Blogs & Comment

Toughing it out

On a day like today, as stocks plummet further below their November lows, its hard to blame investors for failing to be greedy when others are fearful, as Warren Buffett advises. Buying into this market would feel like throwing money into a meat grinder. Indeed, it may be enough of a challenge just to keep an even keel emotionally as portfolios tumble ever deeper into the red.
I agree with those who say investing is as much about character as it is about analytical capability. Character is about having strength in the face of adversity, of being able to hold onto what you believe in while others around you are losing their moorings. Its about following your own counsel regardless of the crowd view. Its about having perspectives such as the following:
1. Things are easier to endure if you maintain a healthy balance in lifestyle proper diet, fresh air, exercise, and other diversions. In Ottawa, a good two-hour skate from one end and back on the canal (worlds longest skating surface) does wonders for clearing the mind. So does a trip away somewhere where the activities are guaranteed to occupy you, like a visit to a cross-country ski resort in the Laurentian Mountains north of Montreal. Needless to say, checking your account and the pulse of financial markets every hour is not part of the prescription.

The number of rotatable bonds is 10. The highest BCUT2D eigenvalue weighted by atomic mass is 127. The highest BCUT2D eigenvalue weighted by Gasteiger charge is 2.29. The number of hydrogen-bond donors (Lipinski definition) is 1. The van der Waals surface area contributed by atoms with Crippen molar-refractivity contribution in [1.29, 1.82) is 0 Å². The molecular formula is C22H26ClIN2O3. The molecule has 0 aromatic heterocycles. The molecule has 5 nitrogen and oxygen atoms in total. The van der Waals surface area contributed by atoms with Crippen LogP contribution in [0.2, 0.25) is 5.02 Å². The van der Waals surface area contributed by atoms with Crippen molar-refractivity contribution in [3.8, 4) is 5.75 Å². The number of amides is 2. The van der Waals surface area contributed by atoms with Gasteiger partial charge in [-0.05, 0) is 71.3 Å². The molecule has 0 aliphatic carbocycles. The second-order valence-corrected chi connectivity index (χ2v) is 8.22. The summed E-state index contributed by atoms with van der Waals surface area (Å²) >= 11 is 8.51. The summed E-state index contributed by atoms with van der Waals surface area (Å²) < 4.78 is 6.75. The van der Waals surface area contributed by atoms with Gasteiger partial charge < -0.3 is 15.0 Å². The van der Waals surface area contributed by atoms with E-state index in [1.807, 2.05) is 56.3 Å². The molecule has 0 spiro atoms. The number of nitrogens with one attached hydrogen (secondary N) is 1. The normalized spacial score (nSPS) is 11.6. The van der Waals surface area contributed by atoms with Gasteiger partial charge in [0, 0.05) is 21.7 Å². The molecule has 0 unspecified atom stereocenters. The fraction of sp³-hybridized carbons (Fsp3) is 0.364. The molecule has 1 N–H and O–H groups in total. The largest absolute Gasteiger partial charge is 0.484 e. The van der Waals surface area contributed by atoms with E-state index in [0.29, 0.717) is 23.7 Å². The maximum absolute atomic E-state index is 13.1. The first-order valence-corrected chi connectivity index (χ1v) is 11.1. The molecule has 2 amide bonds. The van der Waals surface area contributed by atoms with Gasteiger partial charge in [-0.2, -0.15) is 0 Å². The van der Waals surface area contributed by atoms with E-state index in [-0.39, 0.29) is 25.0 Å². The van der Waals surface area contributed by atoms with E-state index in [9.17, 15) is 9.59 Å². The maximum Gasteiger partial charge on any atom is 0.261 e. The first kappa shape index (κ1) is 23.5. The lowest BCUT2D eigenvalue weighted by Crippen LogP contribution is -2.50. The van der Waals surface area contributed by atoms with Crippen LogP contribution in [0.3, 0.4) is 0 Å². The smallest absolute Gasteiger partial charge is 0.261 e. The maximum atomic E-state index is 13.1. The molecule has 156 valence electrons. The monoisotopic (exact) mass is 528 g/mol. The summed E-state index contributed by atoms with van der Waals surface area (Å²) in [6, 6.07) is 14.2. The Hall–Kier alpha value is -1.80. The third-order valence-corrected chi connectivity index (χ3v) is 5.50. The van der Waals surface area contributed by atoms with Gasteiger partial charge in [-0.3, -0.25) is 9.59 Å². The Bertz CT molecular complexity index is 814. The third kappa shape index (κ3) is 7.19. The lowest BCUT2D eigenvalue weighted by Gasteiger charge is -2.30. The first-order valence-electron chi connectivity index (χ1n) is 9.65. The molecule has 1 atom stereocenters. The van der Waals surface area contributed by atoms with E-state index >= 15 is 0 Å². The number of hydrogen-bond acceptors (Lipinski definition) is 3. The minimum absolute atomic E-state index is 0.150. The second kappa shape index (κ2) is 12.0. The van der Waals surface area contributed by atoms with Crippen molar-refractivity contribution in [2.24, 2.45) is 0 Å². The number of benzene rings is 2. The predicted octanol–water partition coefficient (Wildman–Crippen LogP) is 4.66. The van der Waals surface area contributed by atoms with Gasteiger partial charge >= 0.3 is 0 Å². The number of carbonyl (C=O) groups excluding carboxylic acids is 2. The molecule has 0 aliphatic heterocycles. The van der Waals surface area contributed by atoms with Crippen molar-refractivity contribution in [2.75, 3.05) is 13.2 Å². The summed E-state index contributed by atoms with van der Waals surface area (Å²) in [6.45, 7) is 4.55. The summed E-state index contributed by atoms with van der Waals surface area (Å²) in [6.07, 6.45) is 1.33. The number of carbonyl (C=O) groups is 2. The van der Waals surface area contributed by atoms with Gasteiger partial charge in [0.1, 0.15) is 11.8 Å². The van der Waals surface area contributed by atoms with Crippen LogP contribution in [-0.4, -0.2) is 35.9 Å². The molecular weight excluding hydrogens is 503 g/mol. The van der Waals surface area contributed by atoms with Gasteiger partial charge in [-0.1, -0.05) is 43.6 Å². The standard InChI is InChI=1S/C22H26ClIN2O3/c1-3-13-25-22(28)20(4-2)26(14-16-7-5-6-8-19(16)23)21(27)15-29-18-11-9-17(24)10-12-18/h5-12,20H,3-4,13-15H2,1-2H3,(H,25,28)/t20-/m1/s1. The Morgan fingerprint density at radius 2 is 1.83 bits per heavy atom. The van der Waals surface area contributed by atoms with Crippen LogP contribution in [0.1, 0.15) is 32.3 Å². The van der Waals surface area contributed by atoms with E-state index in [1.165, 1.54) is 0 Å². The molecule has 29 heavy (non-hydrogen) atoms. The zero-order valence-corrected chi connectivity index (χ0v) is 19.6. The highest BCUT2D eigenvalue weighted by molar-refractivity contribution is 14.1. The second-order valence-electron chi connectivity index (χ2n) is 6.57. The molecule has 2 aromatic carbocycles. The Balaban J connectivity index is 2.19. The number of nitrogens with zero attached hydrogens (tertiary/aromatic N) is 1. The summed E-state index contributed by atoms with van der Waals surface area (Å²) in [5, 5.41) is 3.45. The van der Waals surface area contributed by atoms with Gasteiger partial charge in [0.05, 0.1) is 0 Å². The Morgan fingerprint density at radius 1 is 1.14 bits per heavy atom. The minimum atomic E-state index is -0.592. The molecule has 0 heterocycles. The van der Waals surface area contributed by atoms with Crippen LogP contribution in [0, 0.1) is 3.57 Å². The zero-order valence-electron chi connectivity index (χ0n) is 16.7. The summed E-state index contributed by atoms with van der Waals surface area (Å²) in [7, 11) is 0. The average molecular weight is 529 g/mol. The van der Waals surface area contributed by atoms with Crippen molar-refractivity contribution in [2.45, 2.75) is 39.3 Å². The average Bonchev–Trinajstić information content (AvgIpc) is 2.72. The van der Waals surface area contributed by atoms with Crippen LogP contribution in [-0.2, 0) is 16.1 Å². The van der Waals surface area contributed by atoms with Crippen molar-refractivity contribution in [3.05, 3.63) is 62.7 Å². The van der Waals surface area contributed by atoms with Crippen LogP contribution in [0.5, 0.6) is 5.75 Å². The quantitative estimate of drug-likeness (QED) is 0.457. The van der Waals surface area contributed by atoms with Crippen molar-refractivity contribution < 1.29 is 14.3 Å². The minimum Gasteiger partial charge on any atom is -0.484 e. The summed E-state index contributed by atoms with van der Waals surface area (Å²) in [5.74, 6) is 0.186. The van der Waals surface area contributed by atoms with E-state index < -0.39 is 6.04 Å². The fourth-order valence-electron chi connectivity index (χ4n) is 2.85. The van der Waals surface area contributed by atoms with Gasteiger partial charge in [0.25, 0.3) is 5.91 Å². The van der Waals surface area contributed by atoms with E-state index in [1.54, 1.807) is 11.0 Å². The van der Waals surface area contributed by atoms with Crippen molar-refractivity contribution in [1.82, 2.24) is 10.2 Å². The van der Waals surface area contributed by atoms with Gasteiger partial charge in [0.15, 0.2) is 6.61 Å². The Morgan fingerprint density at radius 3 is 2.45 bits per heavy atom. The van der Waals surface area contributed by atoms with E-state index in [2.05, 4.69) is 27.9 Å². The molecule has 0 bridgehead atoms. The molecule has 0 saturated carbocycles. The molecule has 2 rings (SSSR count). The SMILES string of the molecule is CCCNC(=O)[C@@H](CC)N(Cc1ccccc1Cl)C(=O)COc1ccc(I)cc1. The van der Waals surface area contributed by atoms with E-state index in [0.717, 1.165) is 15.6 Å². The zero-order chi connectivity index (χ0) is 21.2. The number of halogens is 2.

2. Using mental imagery techniques may help for example, envisioning what the stock market will look like three to five years from now. Chances are it will be more like the beginning or middle of the last bull phase, from 2002 to 2007. All this anguish will be a faint memory.
3. As mentioned in my column, Why investors get burned, realize we are in the phase of the bear market when all the doomsayers look like they were right and are getting major air time in the media. After awhile, they begin to sound plausible. The bottom in the market is four years away says one.Civil unrest in the streets says another. So like Ulysses, you have to tie yourself to the mast lest the Sirens song lure you into changing direction or jumping into the sea.
4. If the thought of having lost so much money wears on you or even keeps you awake at night, get proactive with making and executing plans for recouping some of the losses via application ofyour human capital. That is, you may be able to leverage your career training and experience more. Perhaps that might require spending less time on hobbies and more time in income earning pursuits.
5. Keep in mind the history of stocks markets. For example, the greatest rally in themarket occurred in the midst of the Great Depression, when the Standard & Poors 500 Index rocketed over 100 per cent during the three months from July to September of 1932. The second greatest rally also occurred during the Great Depression, in the 1933, the year after the first greatest rally.